Burt focuses on stimulus rather than austerity
The Bermuda Government will borrow an extra $90 million in 2018-19 and put back the date to balance the budget by another year.
David Burt’s maiden Budget yesterday focused on economic stimulation at the expense of austerity.
One of the results is that the deficit will not be eliminated in 2019-20, as had been projected by the previous One Bermuda Alliance administration.
The Progressive Labour Party had promised in its 2017 election platform to “balance Bermuda’s budget by 2019”.
The Government will require extra borrowing of $89.7 million next year and $30.6 million the year after, before posting a budget surplus of $31 million in 2020-21.
Mr Burt, the Premier and Minister of Finance, emphasised that the net debt would stop increasing by 2019-20, because some of the borrowed funds in that year will be paid into the Sinking Fund — which contains money set aside to pay down debt in future years.
Mr Burt yesterday claimed the previous OBA government had “tried to cut its way out of a recession without investing for the future”.
Mr Burt said: “It is clear that our economy is stagnant and therefore unable to provide for those in our country, and so we must ask the question: how are we going to fix the problem?
“Finance ministers around the world have been faced with the same question: ‘do we cut spending, or do we invest to grow the economy?’”
He said voters in last year’s General Election had “voted for an end to austerity”.
Fiscal performance for the year ending March 31 is better than the projections made by Bob Richards, Mr Burt’s predecessor, in last year’s Budget.
According to the revised estimates for 2017-18, expenditure is $2 million less than projected at $921.5 million, while capital expenditure will be $7 million less than planned at $60.4 million.
Meanwhile better-than-expected income from customs duty, payroll tax and stamp duties helped revenue to track about $2 million ahead of budget at $1,044.3 million. Meanwhile interest payments on debt were $4.5 million less than projected at $119.5 million.
So the 2017-18 deficit will be about $119.2 million — significantly better than the $134.7 million deficit that was expected — and 35 per cent down from the deficit in 2016-17.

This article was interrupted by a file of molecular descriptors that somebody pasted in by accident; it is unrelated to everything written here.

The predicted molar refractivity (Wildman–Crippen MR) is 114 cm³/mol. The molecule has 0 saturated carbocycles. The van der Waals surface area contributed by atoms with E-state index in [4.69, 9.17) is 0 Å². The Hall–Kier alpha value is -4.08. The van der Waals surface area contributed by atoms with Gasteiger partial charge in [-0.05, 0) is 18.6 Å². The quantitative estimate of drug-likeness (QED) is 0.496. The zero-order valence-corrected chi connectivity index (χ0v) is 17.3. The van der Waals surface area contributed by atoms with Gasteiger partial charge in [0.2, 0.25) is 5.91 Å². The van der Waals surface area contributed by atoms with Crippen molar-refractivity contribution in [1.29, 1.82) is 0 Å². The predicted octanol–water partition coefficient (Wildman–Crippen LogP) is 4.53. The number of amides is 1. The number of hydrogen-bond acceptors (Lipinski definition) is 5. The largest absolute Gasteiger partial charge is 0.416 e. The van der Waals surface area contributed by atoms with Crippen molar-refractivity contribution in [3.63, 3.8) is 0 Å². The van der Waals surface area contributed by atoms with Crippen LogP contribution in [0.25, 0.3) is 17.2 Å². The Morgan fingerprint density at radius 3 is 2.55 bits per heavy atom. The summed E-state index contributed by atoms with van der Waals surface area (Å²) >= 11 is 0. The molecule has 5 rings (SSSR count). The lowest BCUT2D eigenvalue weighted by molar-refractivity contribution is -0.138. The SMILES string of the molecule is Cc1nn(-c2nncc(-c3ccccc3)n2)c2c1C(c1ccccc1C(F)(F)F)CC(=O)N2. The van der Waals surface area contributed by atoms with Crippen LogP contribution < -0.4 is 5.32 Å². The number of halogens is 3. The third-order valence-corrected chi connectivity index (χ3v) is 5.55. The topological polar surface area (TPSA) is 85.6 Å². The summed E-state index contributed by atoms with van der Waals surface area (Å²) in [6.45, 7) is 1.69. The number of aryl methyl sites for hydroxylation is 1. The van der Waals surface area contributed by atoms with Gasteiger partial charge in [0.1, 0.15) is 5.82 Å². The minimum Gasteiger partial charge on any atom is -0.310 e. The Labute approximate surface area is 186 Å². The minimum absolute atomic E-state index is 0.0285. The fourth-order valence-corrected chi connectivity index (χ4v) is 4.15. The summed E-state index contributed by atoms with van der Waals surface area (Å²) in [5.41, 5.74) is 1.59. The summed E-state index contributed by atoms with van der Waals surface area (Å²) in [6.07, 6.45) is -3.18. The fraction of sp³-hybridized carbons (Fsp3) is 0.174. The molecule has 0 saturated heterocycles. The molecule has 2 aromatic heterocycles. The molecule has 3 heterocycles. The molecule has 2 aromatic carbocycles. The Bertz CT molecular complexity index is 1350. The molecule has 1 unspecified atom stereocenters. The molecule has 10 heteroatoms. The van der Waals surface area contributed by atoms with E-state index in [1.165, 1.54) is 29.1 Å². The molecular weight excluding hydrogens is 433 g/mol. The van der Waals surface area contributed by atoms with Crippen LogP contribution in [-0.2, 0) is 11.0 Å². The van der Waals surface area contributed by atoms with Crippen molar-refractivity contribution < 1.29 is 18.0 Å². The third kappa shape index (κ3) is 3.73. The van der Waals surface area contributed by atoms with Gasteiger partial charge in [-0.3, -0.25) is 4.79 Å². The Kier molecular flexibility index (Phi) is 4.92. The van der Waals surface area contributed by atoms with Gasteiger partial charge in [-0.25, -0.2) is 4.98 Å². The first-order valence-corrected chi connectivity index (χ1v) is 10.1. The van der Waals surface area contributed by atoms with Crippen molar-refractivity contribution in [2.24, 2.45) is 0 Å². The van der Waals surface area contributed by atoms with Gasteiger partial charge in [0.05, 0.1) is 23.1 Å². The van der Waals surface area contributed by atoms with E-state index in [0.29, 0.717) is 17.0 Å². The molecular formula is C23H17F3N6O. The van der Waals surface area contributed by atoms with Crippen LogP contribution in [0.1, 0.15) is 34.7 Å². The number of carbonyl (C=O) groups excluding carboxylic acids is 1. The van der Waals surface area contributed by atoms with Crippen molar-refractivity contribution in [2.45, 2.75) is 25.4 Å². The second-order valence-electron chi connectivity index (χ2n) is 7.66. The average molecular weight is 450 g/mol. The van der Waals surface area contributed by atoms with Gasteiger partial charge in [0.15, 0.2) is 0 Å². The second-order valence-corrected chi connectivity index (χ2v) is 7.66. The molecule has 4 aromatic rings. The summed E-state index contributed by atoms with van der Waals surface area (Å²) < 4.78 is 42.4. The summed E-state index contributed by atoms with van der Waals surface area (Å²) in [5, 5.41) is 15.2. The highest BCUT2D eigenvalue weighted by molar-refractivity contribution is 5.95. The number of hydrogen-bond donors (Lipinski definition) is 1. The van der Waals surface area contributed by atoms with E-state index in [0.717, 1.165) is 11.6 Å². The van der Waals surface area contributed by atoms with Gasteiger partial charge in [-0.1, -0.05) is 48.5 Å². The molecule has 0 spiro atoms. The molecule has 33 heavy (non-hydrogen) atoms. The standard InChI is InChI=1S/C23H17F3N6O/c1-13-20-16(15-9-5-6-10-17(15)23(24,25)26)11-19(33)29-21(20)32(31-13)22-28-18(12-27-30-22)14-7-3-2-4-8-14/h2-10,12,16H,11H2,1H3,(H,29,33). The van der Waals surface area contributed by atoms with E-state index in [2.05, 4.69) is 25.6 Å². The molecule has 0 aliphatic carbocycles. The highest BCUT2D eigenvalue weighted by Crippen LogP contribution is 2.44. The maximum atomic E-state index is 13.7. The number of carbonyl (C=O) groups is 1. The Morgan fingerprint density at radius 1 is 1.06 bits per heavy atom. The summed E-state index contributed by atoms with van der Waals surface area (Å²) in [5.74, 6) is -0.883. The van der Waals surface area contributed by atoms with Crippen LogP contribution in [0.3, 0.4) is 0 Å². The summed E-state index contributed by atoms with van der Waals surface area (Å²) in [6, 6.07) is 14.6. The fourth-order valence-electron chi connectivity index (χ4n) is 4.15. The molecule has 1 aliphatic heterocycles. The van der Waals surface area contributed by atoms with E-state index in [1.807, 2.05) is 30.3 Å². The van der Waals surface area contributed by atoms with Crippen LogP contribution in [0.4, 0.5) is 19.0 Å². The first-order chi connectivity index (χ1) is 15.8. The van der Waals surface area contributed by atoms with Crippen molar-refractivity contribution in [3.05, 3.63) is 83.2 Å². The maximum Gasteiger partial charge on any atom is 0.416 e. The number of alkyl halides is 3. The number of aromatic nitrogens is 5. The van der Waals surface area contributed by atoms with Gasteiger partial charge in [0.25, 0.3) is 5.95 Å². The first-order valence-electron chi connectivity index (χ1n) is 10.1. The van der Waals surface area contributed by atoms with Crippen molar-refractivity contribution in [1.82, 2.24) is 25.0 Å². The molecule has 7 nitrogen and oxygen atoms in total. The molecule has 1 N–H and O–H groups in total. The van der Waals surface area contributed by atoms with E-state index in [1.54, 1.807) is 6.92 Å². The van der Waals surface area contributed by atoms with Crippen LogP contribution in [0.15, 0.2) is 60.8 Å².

As a result, the net debt at March 31, 2018 will be $50 million less than was projected, at $2.42 billion.
“As this is the last year in which we are expecting our net debt to increase, the Government will not be raising the country’s debt ceiling,” Mr Burt said.
“Our debt ceiling is currently set at $2.5 billion and the Ministry of Finance will exercise prudent management of funds in this year, our final year of net borrowing, to ensure that we remain below the debt ceiling.”
During the coming year, Mr Burt has budgeted for a 0.2 per cent increase in public spending and a 4.6 per cent rise in revenues.
The biggest single boost to revenue will be the $15 million increase to land taxes from a temporary tax increase on commercial properties, which will swell total land tax revenues by 24 per cent to $78.3 million.
Another $10 million boost is seen coming from the payroll tax reform on notional salaries, which will require “deemed employees” who earn much of their income through share of profits rather than salaries, now having to declare all their employment-related income.
Debt servicing costs will grow in the coming year to $188.2 million, comprising $124 million in interest payments and a $64.2 million to the Sinking Fund — meaning it will consume about 17 cents of every dollar of revenue coming in. Mr Burt said the Government’s aim was to bring this figure down to ten cents.
However debt servicing will no longer cost more than the largest ministry, as it did in 2017-18. The Ministry of Health, whose budget gets a 16 per cent boost for next year after the restoration of the $25 million subsidy for hospital care of indigents and seniors, is now the most endowed ministry with a $190.6 million budget.
Mr Burt said: “It is expected that this will be the last year in which our debt service costs will increase; debt servicing is predicted to drop to $181 million in fiscal year 2019-20 and to reduce further to $169 million in the following fiscal year.”
The Government’s debt has risen more than eightfold over the last decade on its way from $277 million in 2008 to $2.42 billion by March 31 this year.
Net debt is expected to peak at $2.44 billion in a year, before dropping to $2.34 billion in 2021.
Bermuda has no debt repayments scheduled for the next fiscal year. However, $215 million of seniors notes fall due in 2019-20 and a further $100 million in 2020-21.
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